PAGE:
There are many Cree stories about the stars in the night sky. Jacquelyn Cardinal shares one of her family’s cherished stories.

Since time immemorial, the colder months have been a time for when the lands in and around Edmonton would come alive with storytelling. Our nehiyaw , or Cree, elders have told my brother and I that an important part of this storytelling tradition is in looking up at the sky to where our people believe our stories are kept among the stars.

To get your storytelling season started, I wanted to share one story that our family has come to cherish: atima atchakosuk , or the “Dog Stars.” This myth is a nehyiaw tale about the grouping of seven stars that most Canadians know as Ursa Minor , or the little dipper, and how they came to be.

Long ago, people didn’t have dogs. Children played alone, elders carried heavy loads by themselves, and hunters didn’t have help tracking game. When settlements were attacked by wildlife or other groups, the people would always be surprised and dismayed.

Over time, the wolf, coyote, and fox — relatives of the humans — took notice and were concerned. But what could they do to help?

To begin, they called together a council where the animals talked for many days and nights. By the end of their discussion, they understood that humans needed companions and decided that they would help them by sending two of their own pups to all four directions of humankind to live with the people.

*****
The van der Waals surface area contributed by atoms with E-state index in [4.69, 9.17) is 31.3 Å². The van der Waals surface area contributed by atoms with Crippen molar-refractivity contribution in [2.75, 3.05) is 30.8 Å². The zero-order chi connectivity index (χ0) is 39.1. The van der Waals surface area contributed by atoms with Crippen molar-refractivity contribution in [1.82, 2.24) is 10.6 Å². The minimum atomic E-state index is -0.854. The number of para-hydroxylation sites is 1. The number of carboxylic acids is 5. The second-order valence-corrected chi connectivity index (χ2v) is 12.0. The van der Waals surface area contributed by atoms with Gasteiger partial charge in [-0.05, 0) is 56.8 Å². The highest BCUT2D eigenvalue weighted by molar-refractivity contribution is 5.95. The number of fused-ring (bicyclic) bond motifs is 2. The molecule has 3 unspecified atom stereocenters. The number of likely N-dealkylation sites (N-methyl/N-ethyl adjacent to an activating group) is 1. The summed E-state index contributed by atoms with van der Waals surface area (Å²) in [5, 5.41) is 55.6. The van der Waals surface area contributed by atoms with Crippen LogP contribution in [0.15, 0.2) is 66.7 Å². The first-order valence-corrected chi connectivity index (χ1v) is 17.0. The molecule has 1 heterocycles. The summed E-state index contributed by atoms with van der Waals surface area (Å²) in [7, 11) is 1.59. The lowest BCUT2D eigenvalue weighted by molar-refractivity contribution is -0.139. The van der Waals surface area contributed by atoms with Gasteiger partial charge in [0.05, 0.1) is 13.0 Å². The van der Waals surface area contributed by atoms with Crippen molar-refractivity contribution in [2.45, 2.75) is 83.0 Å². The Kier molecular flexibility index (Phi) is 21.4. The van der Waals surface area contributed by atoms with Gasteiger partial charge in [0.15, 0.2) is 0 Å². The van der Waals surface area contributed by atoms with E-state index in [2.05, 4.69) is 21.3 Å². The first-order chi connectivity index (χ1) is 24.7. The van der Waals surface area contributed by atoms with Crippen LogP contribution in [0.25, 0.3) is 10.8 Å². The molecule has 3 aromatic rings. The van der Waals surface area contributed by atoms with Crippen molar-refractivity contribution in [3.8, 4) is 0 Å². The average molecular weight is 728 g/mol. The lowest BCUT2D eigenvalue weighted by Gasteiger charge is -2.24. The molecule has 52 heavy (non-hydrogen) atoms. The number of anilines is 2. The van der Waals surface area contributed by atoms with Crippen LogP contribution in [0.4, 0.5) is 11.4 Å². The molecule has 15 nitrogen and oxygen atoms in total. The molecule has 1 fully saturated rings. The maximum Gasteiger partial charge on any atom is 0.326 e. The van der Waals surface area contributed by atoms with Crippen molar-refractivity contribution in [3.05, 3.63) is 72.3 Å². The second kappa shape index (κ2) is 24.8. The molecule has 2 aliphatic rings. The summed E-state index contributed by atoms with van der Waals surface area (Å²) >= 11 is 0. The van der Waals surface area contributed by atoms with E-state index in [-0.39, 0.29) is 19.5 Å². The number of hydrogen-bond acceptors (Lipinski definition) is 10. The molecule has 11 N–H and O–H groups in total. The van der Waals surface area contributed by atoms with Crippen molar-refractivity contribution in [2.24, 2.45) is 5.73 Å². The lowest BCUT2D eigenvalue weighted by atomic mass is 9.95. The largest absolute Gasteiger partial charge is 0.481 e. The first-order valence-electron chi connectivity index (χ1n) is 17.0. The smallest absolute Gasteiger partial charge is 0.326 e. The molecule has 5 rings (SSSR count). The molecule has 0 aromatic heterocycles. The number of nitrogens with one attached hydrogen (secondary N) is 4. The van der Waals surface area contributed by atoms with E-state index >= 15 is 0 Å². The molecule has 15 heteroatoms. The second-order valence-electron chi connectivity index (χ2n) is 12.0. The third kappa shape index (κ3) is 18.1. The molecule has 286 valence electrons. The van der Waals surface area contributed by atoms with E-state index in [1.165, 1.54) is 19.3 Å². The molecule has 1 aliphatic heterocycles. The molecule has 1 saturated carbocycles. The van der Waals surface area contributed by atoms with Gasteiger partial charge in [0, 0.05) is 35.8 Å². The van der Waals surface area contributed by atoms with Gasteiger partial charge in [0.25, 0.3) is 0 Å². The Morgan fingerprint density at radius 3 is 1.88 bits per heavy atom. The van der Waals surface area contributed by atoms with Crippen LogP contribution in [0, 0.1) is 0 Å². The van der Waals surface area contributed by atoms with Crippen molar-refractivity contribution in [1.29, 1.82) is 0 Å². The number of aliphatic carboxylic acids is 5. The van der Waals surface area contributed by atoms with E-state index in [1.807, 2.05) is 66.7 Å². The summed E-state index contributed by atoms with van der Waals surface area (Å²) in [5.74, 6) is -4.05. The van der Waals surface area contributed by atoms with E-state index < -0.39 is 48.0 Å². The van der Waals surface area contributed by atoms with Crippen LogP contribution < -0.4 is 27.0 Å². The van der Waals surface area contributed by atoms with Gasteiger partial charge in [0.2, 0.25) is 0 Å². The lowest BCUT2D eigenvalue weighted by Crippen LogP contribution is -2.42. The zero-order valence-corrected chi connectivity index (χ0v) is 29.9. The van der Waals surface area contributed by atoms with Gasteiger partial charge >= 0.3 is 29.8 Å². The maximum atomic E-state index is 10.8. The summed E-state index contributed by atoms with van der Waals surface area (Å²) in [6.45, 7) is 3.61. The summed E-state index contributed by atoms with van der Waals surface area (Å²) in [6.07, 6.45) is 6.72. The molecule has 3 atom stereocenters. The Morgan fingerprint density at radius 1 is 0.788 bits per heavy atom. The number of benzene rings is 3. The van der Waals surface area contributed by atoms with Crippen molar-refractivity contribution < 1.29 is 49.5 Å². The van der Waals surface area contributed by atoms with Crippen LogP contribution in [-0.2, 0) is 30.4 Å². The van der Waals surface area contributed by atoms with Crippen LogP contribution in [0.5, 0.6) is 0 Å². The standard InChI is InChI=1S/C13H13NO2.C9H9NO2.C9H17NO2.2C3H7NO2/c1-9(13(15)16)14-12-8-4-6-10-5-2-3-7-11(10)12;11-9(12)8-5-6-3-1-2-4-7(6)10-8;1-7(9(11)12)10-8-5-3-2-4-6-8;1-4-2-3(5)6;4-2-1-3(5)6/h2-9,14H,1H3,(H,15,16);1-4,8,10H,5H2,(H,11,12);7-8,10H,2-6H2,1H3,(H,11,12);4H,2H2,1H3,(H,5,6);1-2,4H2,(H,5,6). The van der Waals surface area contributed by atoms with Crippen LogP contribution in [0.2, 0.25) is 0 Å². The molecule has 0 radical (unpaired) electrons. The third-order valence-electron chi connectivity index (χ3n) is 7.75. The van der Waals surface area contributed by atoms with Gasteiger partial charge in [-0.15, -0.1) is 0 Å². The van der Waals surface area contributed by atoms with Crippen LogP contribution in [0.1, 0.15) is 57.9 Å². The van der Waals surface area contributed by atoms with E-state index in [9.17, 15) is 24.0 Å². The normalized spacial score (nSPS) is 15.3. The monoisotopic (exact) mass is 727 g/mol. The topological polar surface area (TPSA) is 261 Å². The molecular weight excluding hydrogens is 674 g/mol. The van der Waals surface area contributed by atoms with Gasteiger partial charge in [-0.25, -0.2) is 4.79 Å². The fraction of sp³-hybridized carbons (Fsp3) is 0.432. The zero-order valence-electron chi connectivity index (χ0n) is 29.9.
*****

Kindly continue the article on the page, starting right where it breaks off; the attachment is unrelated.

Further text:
Over many generations, the pups of the coyotes, wolves, and foxes adapted to life with the humans and began to flourish alongside them in play and work. Children played with furry friends, elders had help hauling heavy loads to where they needed to be, and hunters were more successful in providing for their communities thanks to the noses of their new hunting partners.

To honour their sacrifice, the creator honoured the wolves, foxes, and coyotes by putting a reminder in the stars. First with mahikan atchakos or the “Wolf Star” which you may already know as Polaris. Second with the mêstacâkan atchakos or “Coyote Star”, third the mahkesîs atchakos or “Fox Star”, and finally the four atima atchakosuk or “Dog Stars” which were the pups that were sent to the people.

On a clear night this winter, see if you can catch a glimpse of mahikan atchakos anchoring the leash of the atima atchakosuk with the help of mêstacâkan atchakos and mahkesîs atchakos.

Interested in learning more about nehiyaw astronomy? There are a few options for continuing your learning. First, Wilfred Buck, a knowledge keeper from Opaskwayak Cree Nation. has written a fantastic book called “Tipiskawi Kisik: Night Sky Star Stories” which you can find at your favourite book stores. But if you’re looking for a more immersive experience, the planetarium-ready feature film produced by Edmonton’s Telus World of Science called “Legends of the Northern Sky” plays regularly at the Zeidler Dome.

Posted under Winter Culture